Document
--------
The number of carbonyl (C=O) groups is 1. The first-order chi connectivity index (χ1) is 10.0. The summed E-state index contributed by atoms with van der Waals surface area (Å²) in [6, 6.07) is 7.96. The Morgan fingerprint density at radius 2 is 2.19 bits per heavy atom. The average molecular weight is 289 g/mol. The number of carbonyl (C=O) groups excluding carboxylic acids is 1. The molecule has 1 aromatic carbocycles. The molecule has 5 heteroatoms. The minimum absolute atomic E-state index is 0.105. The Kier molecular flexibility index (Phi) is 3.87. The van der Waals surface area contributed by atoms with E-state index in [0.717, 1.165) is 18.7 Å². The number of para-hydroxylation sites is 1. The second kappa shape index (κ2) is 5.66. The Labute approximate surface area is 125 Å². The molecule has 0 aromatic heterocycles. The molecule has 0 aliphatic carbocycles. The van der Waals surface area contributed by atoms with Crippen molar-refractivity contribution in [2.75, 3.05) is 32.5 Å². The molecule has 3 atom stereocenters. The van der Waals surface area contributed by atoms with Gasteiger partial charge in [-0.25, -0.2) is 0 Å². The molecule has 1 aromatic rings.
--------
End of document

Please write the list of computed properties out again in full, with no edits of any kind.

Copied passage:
The number of carbonyl (C=O) groups is 1. The first-order chi connectivity index (χ1) is 10.0. The summed E-state index contributed by atoms with van der Waals surface area (Å²) in [6, 6.07) is 7.96. The Morgan fingerprint density at radius 2 is 2.19 bits per heavy atom. The average molecular weight is 289 g/mol. The number of carbonyl (C=O) groups excluding carboxylic acids is 1. The molecule has 1 aromatic carbocycles. The molecule has 5 heteroatoms. The minimum absolute atomic E-state index is 0.105. The Kier molecular flexibility index (Phi) is 3.87. The van der Waals surface area contributed by atoms with E-state index in [0.717, 1.165) is 18.7 Å². The number of para-hydroxylation sites is 1. The second kappa shape index (κ2) is 5.66. The Labute approximate surface area is 125 Å². The molecule has 0 aromatic heterocycles. The molecule has 0 aliphatic carbocycles. The van der Waals surface area contributed by atoms with Crippen molar-refractivity contribution in [2.75, 3.05) is 32.5 Å². The molecule has 3 atom stereocenters. The van der Waals surface area contributed by atoms with Gasteiger partial charge in [-0.25, -0.2) is 0 Å². The molecule has 1 aromatic rings.